“Kindness is a gift everyone can afford to give.”
How true! Kindness is so easy and so rewarding for both giver and receiver. Simple acts of kindness these days – holding the door for someone, calling a relative to say hello, baking cookies for neighbors, telling someone how much their efforts mean to you, giving an extra warm thank you to store owners or clerks – mean so much in these difficult times. And kindness is a gift to ones’ self. It feels good to be kind and generous, and it can make a big difference in someone’s life and outlook on things.
No act of kindness no matter how small is ever wasted – Aesop
Happy Holidays! Be Kind to One Another in 2021!
“May your walls know joy, may every room hold laughter, and every window open to great possibility.”
– Mary Anne Radmacher
During the hectic holiday season, I value the “simple things.” Cooking nice meals, baking cookies, seeing friends, and shopping for meaningful and thoughtful gifts all take on a special meaning. I’ve learned to scale back on the excess and commercialization of Christmas. I’m blessed with a wonderful family that enjoys getting together, and with friends who take time to share holiday cheer. In terms of holiday decorating, I lean towards classic decorations with live spruce boughs, sprigs of holly and boxwood, plaid ribbon and lots of candles. And I love Scandinavian Nisse, Tomte and gnomes! They add a festive and humorous note to the holidays.
I hope everyone enjoys a peaceful holiday season filled with laughter and love.
“The best and most beautiful things in the world cannot be seen or even touched. They must be felt with the heart. Wishing you happiness.” Helen Keller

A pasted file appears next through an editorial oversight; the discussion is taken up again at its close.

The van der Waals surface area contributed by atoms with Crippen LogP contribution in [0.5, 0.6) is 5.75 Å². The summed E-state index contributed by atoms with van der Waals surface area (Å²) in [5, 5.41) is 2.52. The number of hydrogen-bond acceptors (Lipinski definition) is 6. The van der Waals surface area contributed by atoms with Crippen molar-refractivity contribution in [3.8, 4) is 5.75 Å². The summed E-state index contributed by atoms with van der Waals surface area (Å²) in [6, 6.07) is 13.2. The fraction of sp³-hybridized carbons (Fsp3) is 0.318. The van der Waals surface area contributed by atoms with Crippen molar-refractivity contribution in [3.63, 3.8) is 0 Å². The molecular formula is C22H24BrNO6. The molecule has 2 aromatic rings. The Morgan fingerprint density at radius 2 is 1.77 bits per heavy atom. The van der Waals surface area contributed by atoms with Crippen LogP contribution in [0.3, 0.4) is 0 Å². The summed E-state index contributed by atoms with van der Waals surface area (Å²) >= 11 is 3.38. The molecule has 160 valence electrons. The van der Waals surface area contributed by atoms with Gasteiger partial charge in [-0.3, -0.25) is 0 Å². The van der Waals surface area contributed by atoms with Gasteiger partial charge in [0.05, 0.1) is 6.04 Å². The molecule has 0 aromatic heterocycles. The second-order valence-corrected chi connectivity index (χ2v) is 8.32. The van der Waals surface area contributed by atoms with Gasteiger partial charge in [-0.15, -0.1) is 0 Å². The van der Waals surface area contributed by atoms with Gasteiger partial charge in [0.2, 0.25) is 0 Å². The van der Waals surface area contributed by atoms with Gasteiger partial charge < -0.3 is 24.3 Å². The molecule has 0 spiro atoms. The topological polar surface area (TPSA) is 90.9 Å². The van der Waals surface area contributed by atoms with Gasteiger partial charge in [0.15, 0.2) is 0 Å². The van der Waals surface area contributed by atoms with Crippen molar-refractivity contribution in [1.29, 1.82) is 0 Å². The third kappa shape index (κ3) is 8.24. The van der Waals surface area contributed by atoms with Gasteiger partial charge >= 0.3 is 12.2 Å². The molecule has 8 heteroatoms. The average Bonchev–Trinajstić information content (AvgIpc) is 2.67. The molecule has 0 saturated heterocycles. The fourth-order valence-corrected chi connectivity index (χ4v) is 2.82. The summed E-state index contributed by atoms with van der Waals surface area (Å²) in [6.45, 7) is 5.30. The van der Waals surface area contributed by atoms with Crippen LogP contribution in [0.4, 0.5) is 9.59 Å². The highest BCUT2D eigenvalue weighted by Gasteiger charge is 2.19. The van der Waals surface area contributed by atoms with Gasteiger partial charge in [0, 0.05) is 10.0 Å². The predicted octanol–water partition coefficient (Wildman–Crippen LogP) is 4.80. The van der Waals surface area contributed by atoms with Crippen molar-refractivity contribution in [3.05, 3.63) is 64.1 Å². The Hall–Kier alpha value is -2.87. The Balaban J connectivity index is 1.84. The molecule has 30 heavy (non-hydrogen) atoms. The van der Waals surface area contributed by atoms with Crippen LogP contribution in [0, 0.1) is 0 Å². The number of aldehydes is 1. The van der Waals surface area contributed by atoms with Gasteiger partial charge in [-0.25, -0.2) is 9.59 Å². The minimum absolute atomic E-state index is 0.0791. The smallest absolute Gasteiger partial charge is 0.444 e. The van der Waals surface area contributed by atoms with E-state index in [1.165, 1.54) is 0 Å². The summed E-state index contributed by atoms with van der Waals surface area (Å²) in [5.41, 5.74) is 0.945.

“Form follows function – that has been misunderstood. Form and function should be one, joined in a spiritual union.”
– Frank Lloyd Wright, 1908
To me, I’ve always interpreted the phrase “form follows function” as meaning that the shape of something should come from its intended purpose and utility, usually as it relates to architecture, interior design, industrial design and the like. According to what I’ve read, the phrase originated from another famous (Chicago-based) architect, Louis Sullivan.
In my practice, I’ve generally always made design decisions based on how I think my clients will interact with an object. What will their reactions be upon first seeing it? What about each time they walk into the room? How will they use an object throughout the years, across different seasons, when at home alone, when entertaining guests? How does the object fit with the rest of the furnishings in the room?
My number one focus when selecting furnishings for a room is “Will my clients be comfortable and want to use the items I’ve selected?” After all, what’s the point of creating a beautiful design if it won’t be regularly used and enjoyed?
“Some think a decorator should change a house. I try to give permanence to a house, to bring out the experiences, the memories, the feelings that make it a home.”
– Sister Parish
Residential designers or decorators definitely help clients change their homes for the better in terms of function and appearance, but ideally also help support and enhance the experiences, memories, emotions, wishes and goals that make a house a home.
“Generally people think that good design is how it looks. It is how it looks, how it feels, the character it has, the whole thing in one package. To make something good, it takes all of those ingredients worked out.”
– Michael Graves
In tribute to Michael Graves, 1934- 2015. From prominenence as one of the “New York Five” to product design to universal/accessible design, Mr. Graves was key in increasing public awareness of architecture and design.